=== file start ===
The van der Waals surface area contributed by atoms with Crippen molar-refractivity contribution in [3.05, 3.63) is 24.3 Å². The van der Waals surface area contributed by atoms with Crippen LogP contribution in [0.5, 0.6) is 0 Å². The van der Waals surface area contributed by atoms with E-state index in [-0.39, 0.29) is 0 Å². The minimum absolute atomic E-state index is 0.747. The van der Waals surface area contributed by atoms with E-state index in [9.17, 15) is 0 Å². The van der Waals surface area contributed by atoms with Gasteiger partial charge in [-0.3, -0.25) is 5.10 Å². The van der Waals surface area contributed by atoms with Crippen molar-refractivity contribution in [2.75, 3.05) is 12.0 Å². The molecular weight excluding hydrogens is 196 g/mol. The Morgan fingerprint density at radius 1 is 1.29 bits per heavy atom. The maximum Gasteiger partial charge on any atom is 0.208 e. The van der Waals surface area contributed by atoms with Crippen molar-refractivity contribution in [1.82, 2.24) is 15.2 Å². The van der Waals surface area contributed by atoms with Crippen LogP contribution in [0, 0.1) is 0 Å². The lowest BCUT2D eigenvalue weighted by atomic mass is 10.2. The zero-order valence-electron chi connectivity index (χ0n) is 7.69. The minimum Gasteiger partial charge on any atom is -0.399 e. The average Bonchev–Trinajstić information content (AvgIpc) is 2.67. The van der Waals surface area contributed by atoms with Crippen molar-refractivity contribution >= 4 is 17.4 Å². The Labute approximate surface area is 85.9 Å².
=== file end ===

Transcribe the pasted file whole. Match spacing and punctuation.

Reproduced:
The van der Waals surface area contributed by atoms with Crippen molar-refractivity contribution in [3.05, 3.63) is 24.3 Å². The van der Waals surface area contributed by atoms with Crippen LogP contribution in [0.5, 0.6) is 0 Å². The van der Waals surface area contributed by atoms with E-state index in [-0.39, 0.29) is 0 Å². The minimum absolute atomic E-state index is 0.747. The van der Waals surface area contributed by atoms with E-state index in [9.17, 15) is 0 Å². The van der Waals surface area contributed by atoms with Gasteiger partial charge in [-0.3, -0.25) is 5.10 Å². The van der Waals surface area contributed by atoms with Crippen molar-refractivity contribution in [2.75, 3.05) is 12.0 Å². The molecular weight excluding hydrogens is 196 g/mol. The Morgan fingerprint density at radius 1 is 1.29 bits per heavy atom. The maximum Gasteiger partial charge on any atom is 0.208 e. The van der Waals surface area contributed by atoms with Crippen molar-refractivity contribution in [1.82, 2.24) is 15.2 Å². The van der Waals surface area contributed by atoms with Crippen LogP contribution in [0, 0.1) is 0 Å². The lowest BCUT2D eigenvalue weighted by atomic mass is 10.2. The zero-order valence-electron chi connectivity index (χ0n) is 7.69. The minimum Gasteiger partial charge on any atom is -0.399 e. The average Bonchev–Trinajstić information content (AvgIpc) is 2.67. The van der Waals surface area contributed by atoms with Crippen molar-refractivity contribution >= 4 is 17.4 Å². The Labute approximate surface area is 85.9 Å².